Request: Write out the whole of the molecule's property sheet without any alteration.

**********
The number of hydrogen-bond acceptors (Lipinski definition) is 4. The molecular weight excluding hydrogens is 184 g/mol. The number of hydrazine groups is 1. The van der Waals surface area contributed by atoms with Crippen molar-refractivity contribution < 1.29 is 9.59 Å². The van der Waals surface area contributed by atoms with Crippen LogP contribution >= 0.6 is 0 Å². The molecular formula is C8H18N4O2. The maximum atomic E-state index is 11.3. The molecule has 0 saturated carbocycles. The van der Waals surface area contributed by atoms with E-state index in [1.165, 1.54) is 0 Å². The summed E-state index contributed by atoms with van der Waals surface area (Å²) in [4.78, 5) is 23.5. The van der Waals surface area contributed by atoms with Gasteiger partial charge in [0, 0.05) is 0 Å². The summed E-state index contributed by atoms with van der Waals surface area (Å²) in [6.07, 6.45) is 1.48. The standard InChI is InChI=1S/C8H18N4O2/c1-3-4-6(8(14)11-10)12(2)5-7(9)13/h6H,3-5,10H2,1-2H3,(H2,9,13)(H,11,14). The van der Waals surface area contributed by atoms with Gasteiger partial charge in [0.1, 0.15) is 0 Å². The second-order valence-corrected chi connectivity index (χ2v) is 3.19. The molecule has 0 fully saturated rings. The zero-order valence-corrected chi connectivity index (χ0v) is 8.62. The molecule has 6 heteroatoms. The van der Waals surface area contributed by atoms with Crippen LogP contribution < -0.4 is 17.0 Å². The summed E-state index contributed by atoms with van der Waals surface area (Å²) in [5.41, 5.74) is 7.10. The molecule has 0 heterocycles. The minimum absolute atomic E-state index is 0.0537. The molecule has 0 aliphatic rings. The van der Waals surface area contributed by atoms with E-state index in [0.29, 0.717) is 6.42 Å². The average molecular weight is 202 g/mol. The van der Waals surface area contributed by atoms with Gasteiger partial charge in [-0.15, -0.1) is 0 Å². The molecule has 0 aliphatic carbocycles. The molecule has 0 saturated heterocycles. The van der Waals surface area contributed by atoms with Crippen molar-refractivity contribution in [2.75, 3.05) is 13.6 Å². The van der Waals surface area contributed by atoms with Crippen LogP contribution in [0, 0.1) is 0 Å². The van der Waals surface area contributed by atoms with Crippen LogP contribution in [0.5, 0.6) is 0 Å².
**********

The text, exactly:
The number of hydrogen-bond acceptors (Lipinski definition) is 4. The molecular weight excluding hydrogens is 184 g/mol. The number of hydrazine groups is 1. The van der Waals surface area contributed by atoms with Crippen molar-refractivity contribution < 1.29 is 9.59 Å². The van der Waals surface area contributed by atoms with Crippen LogP contribution >= 0.6 is 0 Å². The molecular formula is C8H18N4O2. The maximum atomic E-state index is 11.3. The molecule has 0 saturated carbocycles. The van der Waals surface area contributed by atoms with E-state index in [1.165, 1.54) is 0 Å². The summed E-state index contributed by atoms with van der Waals surface area (Å²) in [4.78, 5) is 23.5. The van der Waals surface area contributed by atoms with Gasteiger partial charge in [0, 0.05) is 0 Å². The summed E-state index contributed by atoms with van der Waals surface area (Å²) in [6.07, 6.45) is 1.48. The standard InChI is InChI=1S/C8H18N4O2/c1-3-4-6(8(14)11-10)12(2)5-7(9)13/h6H,3-5,10H2,1-2H3,(H2,9,13)(H,11,14). The van der Waals surface area contributed by atoms with Gasteiger partial charge in [0.1, 0.15) is 0 Å². The second-order valence-corrected chi connectivity index (χ2v) is 3.19. The molecule has 0 fully saturated rings. The zero-order valence-corrected chi connectivity index (χ0v) is 8.62. The molecule has 6 heteroatoms. The van der Waals surface area contributed by atoms with Crippen LogP contribution < -0.4 is 17.0 Å². The summed E-state index contributed by atoms with van der Waals surface area (Å²) in [5.41, 5.74) is 7.10. The molecule has 0 heterocycles. The minimum absolute atomic E-state index is 0.0537. The molecule has 0 aliphatic rings. The van der Waals surface area contributed by atoms with E-state index in [0.29, 0.717) is 6.42 Å². The average molecular weight is 202 g/mol. The van der Waals surface area contributed by atoms with Gasteiger partial charge in [-0.15, -0.1) is 0 Å². The molecule has 0 aliphatic carbocycles. The molecule has 0 saturated heterocycles. The van der Waals surface area contributed by atoms with Crippen molar-refractivity contribution in [2.75, 3.05) is 13.6 Å². The van der Waals surface area contributed by atoms with Crippen LogP contribution in [0, 0.1) is 0 Å². The van der Waals surface area contributed by atoms with Crippen LogP contribution in [0.5, 0.6) is 0 Å².